A fully illustrated coffee-table book that chronicles the dramatic history of Hastings Pier from its construction in 1872 to the present day.
Designed and built by Eugenius Birch, the pre-eminent pier engineer of the Victorian era, Hastings Pier first opened in August 1872, heralding a new era in the history of British piers. Its popularity was sustained for over a century until changing fashions prompted a long period of decline, culminating in its closure in 2008 and a major fire in 2010. A Pier without Peer tells the story of this remarkable and much-loved structure, from the drilling of the first pile in December 1869, to the ‘official’ re-opening of the gates, following a major restoration project, in 2016.
Hastings Pier was the first to have a multi-purpose entertainments pavilion as part of its design, a feature soon widely adopted by piers across the country. But, when Earl Granville, Lord Warden of the Cinque Ports, spoke at the opening ceremony, he described it as ‘a peerless pier – a pier without a peer …’
Published in partnership with The Hastings Pier Charity.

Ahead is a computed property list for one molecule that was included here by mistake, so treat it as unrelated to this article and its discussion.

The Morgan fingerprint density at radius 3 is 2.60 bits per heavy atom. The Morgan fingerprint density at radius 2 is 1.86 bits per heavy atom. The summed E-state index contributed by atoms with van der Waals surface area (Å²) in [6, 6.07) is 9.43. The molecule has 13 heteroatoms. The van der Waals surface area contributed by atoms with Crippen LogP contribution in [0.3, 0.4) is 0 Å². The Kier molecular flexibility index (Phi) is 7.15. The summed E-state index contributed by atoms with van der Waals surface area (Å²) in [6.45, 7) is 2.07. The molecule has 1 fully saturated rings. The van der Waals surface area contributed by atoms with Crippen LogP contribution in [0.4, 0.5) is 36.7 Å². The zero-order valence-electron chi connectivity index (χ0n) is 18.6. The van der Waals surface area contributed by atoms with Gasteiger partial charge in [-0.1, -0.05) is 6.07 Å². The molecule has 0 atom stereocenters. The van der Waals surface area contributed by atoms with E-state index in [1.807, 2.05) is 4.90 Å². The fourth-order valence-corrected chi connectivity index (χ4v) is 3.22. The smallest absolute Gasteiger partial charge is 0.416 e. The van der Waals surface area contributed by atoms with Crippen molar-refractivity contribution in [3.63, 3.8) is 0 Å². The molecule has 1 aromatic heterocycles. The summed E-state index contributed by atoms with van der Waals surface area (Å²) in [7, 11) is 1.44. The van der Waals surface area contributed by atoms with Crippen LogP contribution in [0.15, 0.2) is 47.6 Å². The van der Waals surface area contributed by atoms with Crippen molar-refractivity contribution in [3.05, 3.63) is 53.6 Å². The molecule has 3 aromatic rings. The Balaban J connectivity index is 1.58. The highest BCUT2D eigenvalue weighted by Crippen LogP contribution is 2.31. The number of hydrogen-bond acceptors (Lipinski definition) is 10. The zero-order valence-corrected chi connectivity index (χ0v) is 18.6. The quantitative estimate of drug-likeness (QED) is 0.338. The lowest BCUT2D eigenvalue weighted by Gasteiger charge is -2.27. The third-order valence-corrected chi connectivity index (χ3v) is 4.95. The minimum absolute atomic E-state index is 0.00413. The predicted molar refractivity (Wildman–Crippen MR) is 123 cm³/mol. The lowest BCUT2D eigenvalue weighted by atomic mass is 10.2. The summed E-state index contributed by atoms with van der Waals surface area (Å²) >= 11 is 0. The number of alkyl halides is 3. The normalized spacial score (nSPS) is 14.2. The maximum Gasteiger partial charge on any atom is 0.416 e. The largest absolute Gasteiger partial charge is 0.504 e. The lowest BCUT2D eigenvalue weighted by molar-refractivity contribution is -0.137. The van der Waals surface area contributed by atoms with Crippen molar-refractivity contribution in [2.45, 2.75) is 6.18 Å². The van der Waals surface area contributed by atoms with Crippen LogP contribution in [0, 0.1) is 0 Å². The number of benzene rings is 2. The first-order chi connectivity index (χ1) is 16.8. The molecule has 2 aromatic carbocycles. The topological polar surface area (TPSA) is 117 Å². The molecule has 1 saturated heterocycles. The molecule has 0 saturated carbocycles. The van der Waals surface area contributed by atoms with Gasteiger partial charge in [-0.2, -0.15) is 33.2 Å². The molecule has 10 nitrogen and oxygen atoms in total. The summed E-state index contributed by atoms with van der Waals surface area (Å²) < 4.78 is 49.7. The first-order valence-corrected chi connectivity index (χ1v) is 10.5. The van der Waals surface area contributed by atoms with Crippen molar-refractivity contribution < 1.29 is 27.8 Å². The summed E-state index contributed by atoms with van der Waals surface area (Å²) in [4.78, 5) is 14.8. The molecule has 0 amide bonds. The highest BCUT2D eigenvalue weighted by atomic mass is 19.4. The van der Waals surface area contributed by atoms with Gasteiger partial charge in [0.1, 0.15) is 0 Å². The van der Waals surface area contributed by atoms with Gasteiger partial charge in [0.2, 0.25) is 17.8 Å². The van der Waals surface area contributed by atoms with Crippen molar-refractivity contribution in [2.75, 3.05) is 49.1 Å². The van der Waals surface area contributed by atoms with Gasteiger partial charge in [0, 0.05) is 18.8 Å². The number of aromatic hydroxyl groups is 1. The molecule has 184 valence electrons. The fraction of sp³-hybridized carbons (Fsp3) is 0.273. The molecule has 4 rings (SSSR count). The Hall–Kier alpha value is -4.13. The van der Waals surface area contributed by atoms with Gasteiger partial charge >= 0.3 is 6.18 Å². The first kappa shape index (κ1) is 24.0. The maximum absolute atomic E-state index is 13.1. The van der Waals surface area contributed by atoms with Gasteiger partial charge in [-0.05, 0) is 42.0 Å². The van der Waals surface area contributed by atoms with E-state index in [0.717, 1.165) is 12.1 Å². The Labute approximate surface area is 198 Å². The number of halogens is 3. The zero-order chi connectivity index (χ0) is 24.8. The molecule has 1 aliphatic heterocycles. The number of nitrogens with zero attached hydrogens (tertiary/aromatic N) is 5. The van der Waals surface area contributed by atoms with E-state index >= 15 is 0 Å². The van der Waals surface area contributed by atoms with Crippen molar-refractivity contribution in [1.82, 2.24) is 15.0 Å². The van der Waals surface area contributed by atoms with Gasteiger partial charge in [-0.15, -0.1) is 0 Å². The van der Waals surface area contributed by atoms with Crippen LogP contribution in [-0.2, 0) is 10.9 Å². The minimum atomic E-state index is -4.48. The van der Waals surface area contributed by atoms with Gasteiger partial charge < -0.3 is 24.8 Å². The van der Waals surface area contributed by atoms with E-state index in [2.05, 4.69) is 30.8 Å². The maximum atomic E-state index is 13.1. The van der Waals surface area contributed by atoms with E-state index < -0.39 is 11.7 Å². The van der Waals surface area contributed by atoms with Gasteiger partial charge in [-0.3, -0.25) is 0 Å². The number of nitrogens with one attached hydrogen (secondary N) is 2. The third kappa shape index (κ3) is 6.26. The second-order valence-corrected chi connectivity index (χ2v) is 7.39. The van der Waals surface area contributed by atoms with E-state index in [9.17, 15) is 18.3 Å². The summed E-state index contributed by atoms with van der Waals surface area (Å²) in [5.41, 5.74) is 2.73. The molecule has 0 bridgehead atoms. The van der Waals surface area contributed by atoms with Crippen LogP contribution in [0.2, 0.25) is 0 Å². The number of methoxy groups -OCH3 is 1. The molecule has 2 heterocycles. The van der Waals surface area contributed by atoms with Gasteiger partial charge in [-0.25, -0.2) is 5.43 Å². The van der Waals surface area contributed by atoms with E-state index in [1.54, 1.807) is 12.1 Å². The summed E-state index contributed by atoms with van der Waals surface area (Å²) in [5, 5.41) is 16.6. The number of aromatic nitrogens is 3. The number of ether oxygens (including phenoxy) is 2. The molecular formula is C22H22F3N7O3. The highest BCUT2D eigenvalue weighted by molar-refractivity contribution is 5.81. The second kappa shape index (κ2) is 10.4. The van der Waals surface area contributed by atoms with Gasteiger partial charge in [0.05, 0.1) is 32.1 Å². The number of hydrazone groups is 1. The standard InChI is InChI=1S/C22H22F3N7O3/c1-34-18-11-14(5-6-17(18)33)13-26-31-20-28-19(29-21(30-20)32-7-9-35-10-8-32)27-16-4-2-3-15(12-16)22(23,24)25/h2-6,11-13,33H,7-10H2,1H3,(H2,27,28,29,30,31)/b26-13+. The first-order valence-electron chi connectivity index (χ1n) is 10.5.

STEVE PEAKE is a retired journalist and writer who has lived in Hastings for most of his life, and has memories of Hastings Pier going back to the 1950s. Steve took part in the campaign to save the pier that followed its closure in 2008, and in 2011 he researched, wrote and published the history booklet Peerless Piers, on which this book is based. Steve is honorary curator of the Hastings Fishermen’s Museum and owner of the Hastings Net Shops Museum. For many years he has also run the website www.hastingschronicle.net, which is a primary database, a source of original information, much of which has not been available to the public before. It features a chronological history of Hastings and St Leonards, as well as films, photos and other features of local interest.
|Date Published||22 December 2016|